One time, you broke three knuckles trying to put your fist through the bathroom door, just before you left for the office, when you'd just started working White Collar. You didn't have time for the hospital because you had to catch your train, so you wrapped your hand up and went the day like that. You told the paralegals that you fell, and they gave each other glances like, She shouldn't let some boy push her around. She should really know better.

No one ever hit you, not really, but, of course, it's still a violation every time some swaggering defense attorney shimmies his eyes up your legs like he owns them or you, and his hands are wet when you shake. And those knuckles never healed quite right and sometimes they still ache when it's cold, and you don't know how to say, "You don't know me," when everyone thinks you're weak.


You dated Ken Harrington for three months a few years ago. Model-perfect looks, soon-to-be-powerful gleam in his eye. Trying desperately to be nouveau rich, trying desperately to be accepted, to be made partner, to mean something.

You said, "I believe in justice, Ken," when he wanted to know why you were joining the DA's office instead of taking the job at Morgan Lewis.

When he laughed, you left.


So you're not particularly good at any of this, and you have the slightest, gentlest, most unignorable signs of when you were four and fell down the stairs. You've never told anybody about it, not your boss and not your friends and certainly not your lovers. You had to relearn how to use your legs and how to speak and how to hold a spoon.

Sometimes, there's a girl there rotting and you're stamping around like the ground isn't hallowed, unable to properly coordinate the movements of your hips and knees and ankles. Sometimes you pray, Forgive me forgive me forgive me my flaws forgive me for breaking all the things I touch. The girls on the ground never notice.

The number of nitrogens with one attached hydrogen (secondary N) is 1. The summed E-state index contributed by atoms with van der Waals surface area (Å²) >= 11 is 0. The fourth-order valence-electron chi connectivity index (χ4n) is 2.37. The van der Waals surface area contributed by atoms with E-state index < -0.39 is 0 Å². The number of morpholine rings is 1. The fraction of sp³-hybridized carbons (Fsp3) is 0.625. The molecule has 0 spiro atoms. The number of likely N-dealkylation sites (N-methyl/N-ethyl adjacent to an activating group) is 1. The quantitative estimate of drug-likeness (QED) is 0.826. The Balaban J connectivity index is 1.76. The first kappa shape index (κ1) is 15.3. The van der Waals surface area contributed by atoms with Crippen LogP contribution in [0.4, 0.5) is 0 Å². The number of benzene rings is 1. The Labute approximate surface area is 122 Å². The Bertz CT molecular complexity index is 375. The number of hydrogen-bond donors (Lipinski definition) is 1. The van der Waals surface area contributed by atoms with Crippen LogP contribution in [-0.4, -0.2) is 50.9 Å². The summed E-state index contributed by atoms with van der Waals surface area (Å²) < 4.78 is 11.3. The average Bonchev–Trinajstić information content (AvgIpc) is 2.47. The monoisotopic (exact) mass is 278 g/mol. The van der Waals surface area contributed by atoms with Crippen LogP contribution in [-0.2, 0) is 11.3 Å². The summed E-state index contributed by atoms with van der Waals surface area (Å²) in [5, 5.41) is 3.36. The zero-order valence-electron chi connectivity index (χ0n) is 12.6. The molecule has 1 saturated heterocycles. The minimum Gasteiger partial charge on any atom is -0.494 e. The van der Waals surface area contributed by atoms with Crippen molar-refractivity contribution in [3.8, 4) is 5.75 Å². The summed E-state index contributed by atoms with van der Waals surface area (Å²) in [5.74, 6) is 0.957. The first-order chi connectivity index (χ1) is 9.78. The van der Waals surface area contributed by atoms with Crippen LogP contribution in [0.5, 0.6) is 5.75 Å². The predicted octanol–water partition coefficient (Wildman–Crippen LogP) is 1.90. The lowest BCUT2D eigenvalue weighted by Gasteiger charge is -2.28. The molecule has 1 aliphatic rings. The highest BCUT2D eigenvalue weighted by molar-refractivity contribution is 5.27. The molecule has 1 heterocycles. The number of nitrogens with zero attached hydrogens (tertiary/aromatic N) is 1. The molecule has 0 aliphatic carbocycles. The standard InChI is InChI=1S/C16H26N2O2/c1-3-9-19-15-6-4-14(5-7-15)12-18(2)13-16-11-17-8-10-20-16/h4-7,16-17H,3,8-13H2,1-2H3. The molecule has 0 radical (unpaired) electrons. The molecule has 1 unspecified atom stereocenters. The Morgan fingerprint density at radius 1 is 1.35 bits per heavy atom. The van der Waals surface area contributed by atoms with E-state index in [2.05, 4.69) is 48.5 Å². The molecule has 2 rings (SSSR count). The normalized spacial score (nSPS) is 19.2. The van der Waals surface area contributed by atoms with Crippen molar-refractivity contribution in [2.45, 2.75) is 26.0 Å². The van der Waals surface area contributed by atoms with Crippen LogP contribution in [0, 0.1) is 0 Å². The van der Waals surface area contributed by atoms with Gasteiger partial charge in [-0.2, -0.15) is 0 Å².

But she notices. Gives you these little looks out of the corner of her eye that say, "Get it together, Novak." She makes you want to walk on tip-toes, makes you want to crawl on hands and knees, makes you want to whisper and never, ever lisp again. Once, Olivia said to you, "Could you just, could you just give it a rest?" and you couldn't speak for twenty minutes.


You think she was probably in love with the woman before you, the ADA who almost died, Cabot. Olivia's never said anything, not exactly, but there's something about the way she pursued you that made you think you were taking someone else's place, and the way she knew your lingo that made it sound like she had insider knowledge. The casual way she's willing to call your cell at two in the morning, like it had never been a problem before.

But that's not, that's not, that's not to say she doesn't love you.

Not that it makes any sense. She's all hard muscles, sure feet, silver tongue, cropped hair, bedroom eyes. Everything you aren't, and she's looking at you over a table in a bar one night, foot crawling up the inside of your leg and you realize that she never even thought to ask if you went both ways. She's definite, definitive, certain. She gets what she wants, and she wants you, and you know better than to question it.

That's how it started. Drunk and clumsy and able to write it off. You, for once, not having to ask the questions, not expecting the answers, not having to prove yourself. Expecting your luck to run out, the way it always does, but hoping, maybe, for different. A secret you keep in the dark, that hope. She didn't ask, but you do go both ways, in fact, but maybe only because of her voice when she says, "Oh, Casey. Like that." The way she pulls your hair and guides your hands, so that this is the first thing in a long time that you're any good at.